“Here is what’s going to happen.” My dad was holding back his anger now. You could always tell because he became much bigger and tended to always be looking down on you. “You are going to apologize to Ed and his parents, and then you are going to help coach your mother and my tee-ball team. If you apologize and then coach for an entire month we will let you play baseball again this season.” My mom had come back half way through my Dad’s decree and was nodding in agreement.

     “I’m not going to apologize to Ed, he deserved it, and a month! That is almost half of the season!” I pushed myself back from the table and stormed out of the room.

     “Bradley! Get back here!” My Mother shouted after me.

     “Leave me alone!” I screamed as I ran up the stairs and headed into the bedroom. I quickly removed most of my clothes and fell face first into my pillow. I clenched my fists and pounded the bed on either side of the pillow. I screamed in frustration into the flannel lump underneath my face. Slowly the tears and frustration began to tire me out. Maybe they would change their minds in the morning. School was out soon and baseball is what I did during the summer. They had to change their mind.

     “Are you okay? What happened?” Jessie peered over the side of the bunk at me.

     I rolled over completely on my back and stared back at him. “No, I’m not okay. You need to start taking care of yourself. I keep getting in trouble watching out for you.” I felt guilty saying it, he was never able to take care of himself in the past. He looked sad.

     “Brad I’m sorry you got in trouble. I didn’t mean for anything like this to happen.” He sniffled.

     “Whatever, don’t ask me for anything again.” I rolled back over and put my head back into my pillow. I started to cry again, mostly because of what I had just said. I cried myself to sleep.

 

 

 

     I woke up fifteen minutes before my alarm was supposed to go off. I quickly got up and got dressed. I ran down stairs and grabbed my bag off of the desk and ran out the door. I could here my mom shouting for me as I ran down the block. I don’t think I could have faced my mother and I know I couldn’t face my brother so escape was really my best option. Jessie always looked so small; I felt like I should put my hands around him and protect him. I knew if I saw him I would go back on my word. It was time for him to take care of himself.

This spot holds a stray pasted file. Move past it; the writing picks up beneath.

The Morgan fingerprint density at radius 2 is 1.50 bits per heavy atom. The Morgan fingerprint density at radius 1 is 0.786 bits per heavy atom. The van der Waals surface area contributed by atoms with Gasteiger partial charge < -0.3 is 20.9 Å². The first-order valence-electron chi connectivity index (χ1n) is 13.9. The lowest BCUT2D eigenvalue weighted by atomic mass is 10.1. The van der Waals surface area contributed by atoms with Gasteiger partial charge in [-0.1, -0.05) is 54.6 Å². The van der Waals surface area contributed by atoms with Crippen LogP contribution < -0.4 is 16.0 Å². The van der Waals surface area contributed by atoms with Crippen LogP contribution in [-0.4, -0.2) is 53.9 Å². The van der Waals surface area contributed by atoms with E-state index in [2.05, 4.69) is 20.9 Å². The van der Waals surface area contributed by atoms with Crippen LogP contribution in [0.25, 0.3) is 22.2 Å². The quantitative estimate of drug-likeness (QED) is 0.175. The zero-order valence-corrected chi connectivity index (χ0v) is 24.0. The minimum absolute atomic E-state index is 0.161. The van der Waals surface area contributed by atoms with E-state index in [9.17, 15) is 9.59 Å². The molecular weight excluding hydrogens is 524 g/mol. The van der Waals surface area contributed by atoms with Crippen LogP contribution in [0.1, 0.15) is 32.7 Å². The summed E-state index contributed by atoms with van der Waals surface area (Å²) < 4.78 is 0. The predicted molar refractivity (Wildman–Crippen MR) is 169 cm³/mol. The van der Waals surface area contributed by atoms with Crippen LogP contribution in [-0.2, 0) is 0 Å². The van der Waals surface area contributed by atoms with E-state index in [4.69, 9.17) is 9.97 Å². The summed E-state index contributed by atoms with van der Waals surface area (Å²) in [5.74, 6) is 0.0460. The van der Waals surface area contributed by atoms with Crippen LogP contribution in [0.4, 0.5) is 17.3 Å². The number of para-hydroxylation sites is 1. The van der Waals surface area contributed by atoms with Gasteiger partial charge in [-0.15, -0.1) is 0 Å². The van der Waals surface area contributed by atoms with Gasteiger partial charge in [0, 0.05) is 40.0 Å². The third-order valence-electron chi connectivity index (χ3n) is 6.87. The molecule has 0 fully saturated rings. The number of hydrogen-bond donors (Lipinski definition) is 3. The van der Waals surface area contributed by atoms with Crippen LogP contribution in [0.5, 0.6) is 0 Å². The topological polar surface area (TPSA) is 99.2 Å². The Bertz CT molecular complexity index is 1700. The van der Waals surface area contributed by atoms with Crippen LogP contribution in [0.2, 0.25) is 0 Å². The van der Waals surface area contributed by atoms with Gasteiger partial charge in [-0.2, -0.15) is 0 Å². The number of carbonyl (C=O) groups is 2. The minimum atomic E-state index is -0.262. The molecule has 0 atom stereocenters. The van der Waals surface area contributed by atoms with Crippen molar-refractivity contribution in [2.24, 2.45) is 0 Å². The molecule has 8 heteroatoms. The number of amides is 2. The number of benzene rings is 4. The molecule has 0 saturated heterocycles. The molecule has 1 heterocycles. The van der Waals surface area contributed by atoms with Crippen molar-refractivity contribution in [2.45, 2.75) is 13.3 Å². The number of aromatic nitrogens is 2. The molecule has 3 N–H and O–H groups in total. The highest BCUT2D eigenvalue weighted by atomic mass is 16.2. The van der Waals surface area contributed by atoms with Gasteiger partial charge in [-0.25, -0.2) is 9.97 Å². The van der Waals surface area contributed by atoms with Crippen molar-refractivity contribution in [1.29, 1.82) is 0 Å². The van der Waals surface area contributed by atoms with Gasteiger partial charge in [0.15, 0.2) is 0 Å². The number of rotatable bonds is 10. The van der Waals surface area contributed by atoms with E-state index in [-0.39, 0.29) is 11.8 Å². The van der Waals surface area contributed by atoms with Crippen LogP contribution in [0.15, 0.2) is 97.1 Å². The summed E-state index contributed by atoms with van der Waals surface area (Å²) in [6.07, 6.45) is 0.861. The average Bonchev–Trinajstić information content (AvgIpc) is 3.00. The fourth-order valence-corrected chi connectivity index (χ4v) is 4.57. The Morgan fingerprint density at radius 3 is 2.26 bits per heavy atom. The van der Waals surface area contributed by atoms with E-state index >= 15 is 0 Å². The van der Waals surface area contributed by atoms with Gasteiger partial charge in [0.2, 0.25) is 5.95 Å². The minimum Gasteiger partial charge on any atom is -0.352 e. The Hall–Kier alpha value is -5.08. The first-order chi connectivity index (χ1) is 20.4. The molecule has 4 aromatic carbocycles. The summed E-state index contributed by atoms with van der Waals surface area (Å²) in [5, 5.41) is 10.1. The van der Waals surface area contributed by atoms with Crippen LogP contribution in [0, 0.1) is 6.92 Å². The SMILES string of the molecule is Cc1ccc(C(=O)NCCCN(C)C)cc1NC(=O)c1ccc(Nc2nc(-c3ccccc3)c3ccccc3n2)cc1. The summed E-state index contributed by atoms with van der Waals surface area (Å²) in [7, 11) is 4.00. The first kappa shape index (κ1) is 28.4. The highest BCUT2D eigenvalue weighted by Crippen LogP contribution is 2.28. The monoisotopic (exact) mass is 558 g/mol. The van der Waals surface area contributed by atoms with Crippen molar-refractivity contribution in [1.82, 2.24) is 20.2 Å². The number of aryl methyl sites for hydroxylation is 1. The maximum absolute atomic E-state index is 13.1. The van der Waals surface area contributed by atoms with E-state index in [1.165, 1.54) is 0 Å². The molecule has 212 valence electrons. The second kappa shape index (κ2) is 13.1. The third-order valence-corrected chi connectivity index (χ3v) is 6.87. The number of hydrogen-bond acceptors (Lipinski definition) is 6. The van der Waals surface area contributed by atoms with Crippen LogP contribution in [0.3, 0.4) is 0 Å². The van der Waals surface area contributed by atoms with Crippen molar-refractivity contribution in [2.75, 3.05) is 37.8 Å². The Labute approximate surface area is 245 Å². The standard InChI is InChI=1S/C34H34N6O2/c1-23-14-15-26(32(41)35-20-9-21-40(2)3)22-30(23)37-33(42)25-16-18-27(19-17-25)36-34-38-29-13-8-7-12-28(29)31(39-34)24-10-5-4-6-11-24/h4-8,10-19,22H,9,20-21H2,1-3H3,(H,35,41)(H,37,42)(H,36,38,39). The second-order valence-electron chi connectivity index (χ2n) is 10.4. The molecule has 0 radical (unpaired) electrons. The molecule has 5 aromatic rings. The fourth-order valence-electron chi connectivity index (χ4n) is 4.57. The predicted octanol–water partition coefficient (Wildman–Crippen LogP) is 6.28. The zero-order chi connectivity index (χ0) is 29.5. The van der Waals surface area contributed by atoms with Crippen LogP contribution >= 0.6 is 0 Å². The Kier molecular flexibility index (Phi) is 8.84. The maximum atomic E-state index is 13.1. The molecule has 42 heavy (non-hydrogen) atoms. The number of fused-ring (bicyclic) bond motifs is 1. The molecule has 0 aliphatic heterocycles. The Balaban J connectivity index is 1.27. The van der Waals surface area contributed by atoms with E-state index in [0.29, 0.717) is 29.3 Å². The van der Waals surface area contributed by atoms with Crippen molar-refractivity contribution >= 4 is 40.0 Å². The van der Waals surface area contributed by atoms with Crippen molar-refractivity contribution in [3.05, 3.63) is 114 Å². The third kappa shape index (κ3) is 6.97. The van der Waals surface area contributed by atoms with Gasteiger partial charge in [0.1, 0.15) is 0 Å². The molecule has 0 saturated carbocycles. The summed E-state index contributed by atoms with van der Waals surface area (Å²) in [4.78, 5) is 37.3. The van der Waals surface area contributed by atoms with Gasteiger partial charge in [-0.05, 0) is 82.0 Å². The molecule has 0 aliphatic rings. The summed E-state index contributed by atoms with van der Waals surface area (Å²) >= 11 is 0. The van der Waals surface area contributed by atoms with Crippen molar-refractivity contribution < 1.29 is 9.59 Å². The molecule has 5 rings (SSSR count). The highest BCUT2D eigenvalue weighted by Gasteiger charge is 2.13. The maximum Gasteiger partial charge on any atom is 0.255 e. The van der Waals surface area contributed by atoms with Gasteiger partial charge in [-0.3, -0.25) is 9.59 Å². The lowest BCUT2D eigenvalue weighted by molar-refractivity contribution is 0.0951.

I reached Gavin’s house before I realized that I didn’t even look to see if Pete was out watching me. I went into his backyard and got down on my hands and knees and knocked on his bedroom window. A very asleep looking Shawn opened the window.

     “What do you want?” He scratched his rumpled head.

     “Can I have a cigarette?” He let the window drop shut. I wasn’t sure if he was gonna come back. I waited for a second before I started to get up.

     “If you get caught with this you didn’t get it from me. There are matches in the garage. I will tell Gav that you are here.” The window dropped shut again.

     I held the cigarette like it was a fragile egg and headed into the garage. I stepped in and headed over to where we were all smoking the other day. On top of the workbench sat a book of matches. I put the cigarette in my mouth and picked up the matches. I pulled on one of the red tipped pieces of cardboard and struck it on the rough part on the back of the book. The match sparked to life, wild flames shot out in all directions and then settled into one constant flame. I held the match up to the end of the cigarette and sucked on the paper cylinder. Smoke filled my mouth and lungs. It tasted different than the first cigarette I had and the room smelled of rotten eggs and smoke.

     I exhaled the smoke and started coughing but not as hard as the last time. I held the cigarette between my fingers and looked at it. The orange glow at the tip seemed unreal, like it wasn’t even hot, and with the low lights the smoke swirling out of the tip looked blue. I held the cigarette to my lips again and slowly inhaled some of the blue smoke. This time I didn’t cough. It left a bad taste in my mouth, but I kinda liked the buzzing feeling in my head.